Bay Area stationery retailer Papyrus is closing all U.S. stores, including the chain’s two Berkeley locations.
Schurman Retail Group, which owns and operates more than 300 stores including Papyrus, announced that the company “initiated an orderly liquidation of its business to maximize value for all stakeholders,” according to a press release. The company plans to close all 254 Papyrus retail locations in the United States and Canada in the upcoming four to six weeks.
Papyrus posted a social media statement, thanking its customers for their loyalty throughout the years.
“Unfortunately, we regret that we are closing our stores,” Papyrus said in the social media post. “We hope that through our artistic, thoughtful greeting cards and our personal expression products that we were able to inspire you to celebrate and honor the special people in your lives, creating meaningful moments along the way.”
Papyrus was founded by Marcel and Margrit Schurman in 1950 as an importer and wholesaler of greeting cards. The company saw that there was a market in the United States for fine art-inspired greeting cards, according to the press release. Since then, the company has operated multiple brands such as Papyrus, Paper Destiny, NIQUEA.D, Carlton Cards and American Greetings.
All of the company’s merchandise is on sale for 20% to 40% off. As of Jan. 24, all sales are final.
Papyrus has been in business for about 60 years. The first Papyrus retail store opened in Berkeley in 1973. There are two locations in Berkeley — one on Fourth Street and the other on College Avenue.
Dominique Schurman, the founders’ daughter, joined the company in 1982 and became CEO of Schurman Retail Group in 1991. She thanked all of the Papyrus employees for their hard work.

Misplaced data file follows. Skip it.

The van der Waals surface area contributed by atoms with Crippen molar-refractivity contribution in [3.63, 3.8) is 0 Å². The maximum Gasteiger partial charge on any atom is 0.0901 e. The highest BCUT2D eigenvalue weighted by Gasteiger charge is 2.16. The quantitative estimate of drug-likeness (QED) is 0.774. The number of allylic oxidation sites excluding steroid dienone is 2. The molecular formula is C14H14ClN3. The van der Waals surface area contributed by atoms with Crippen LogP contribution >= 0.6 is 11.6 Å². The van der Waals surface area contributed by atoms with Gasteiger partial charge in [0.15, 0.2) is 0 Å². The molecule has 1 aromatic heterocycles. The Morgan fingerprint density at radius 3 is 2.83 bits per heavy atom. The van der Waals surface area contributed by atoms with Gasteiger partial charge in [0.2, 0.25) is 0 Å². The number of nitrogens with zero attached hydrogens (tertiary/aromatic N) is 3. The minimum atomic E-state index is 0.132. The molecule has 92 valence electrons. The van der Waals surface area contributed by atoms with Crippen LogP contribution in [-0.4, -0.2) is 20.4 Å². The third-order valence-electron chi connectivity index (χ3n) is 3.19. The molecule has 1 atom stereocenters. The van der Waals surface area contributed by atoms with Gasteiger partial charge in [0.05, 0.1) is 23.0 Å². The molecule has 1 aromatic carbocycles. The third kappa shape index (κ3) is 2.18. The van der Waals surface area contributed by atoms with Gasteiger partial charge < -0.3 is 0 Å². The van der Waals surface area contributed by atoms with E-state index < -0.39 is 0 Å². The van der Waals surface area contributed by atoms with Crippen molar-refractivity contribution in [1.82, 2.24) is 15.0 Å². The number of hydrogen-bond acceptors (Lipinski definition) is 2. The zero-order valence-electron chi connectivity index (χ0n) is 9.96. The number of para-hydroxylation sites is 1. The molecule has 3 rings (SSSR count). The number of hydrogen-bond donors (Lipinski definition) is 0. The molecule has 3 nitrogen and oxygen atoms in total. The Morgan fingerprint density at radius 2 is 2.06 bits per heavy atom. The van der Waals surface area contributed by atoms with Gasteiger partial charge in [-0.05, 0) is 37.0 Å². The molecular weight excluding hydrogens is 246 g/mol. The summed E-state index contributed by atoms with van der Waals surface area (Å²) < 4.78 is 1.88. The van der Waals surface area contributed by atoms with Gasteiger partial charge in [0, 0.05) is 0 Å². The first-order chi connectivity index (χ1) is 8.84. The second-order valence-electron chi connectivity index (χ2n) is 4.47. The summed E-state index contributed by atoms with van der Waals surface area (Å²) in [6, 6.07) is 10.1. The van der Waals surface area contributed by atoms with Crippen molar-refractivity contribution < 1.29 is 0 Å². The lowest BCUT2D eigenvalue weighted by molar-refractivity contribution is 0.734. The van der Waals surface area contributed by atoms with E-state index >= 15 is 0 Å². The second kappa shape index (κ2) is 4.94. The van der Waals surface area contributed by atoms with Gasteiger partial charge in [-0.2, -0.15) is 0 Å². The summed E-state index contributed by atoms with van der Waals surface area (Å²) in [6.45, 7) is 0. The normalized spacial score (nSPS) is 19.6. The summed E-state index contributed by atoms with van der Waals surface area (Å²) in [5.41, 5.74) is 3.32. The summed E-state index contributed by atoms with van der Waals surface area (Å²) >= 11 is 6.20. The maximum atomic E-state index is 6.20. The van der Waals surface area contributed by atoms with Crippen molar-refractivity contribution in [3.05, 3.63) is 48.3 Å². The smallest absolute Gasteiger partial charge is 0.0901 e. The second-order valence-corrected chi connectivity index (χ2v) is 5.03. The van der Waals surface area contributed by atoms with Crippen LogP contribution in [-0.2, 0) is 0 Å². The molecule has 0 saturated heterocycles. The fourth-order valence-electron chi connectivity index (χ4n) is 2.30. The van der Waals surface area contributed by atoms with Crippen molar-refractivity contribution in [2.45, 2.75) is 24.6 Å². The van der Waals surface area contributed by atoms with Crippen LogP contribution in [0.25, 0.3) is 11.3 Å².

“I want to thank all of our employees for your hard work and commitment to making our brands so cherished and beloved by our loyal and valued customers,” Schurman said in the press release.
Papyrus is not the first stationery store in Berkeley to close.
The Staples location on Shattuck Avenue closed its doors in November 2019 as a result of declining sales. Staples was one of many businesses in Berkeley that closed because of a movement away from retail. Online shopping has made it difficult for local retailers. The rise of e-commerce and increased labor costs and rent have caused many businesses to close.
“While this is not the outcome any of us wanted, I know that I can count on all of our employees to lead us through this process with the same diligence, responsibility and commitment to excellence you have always demonstrated,” Schurman said in the press release.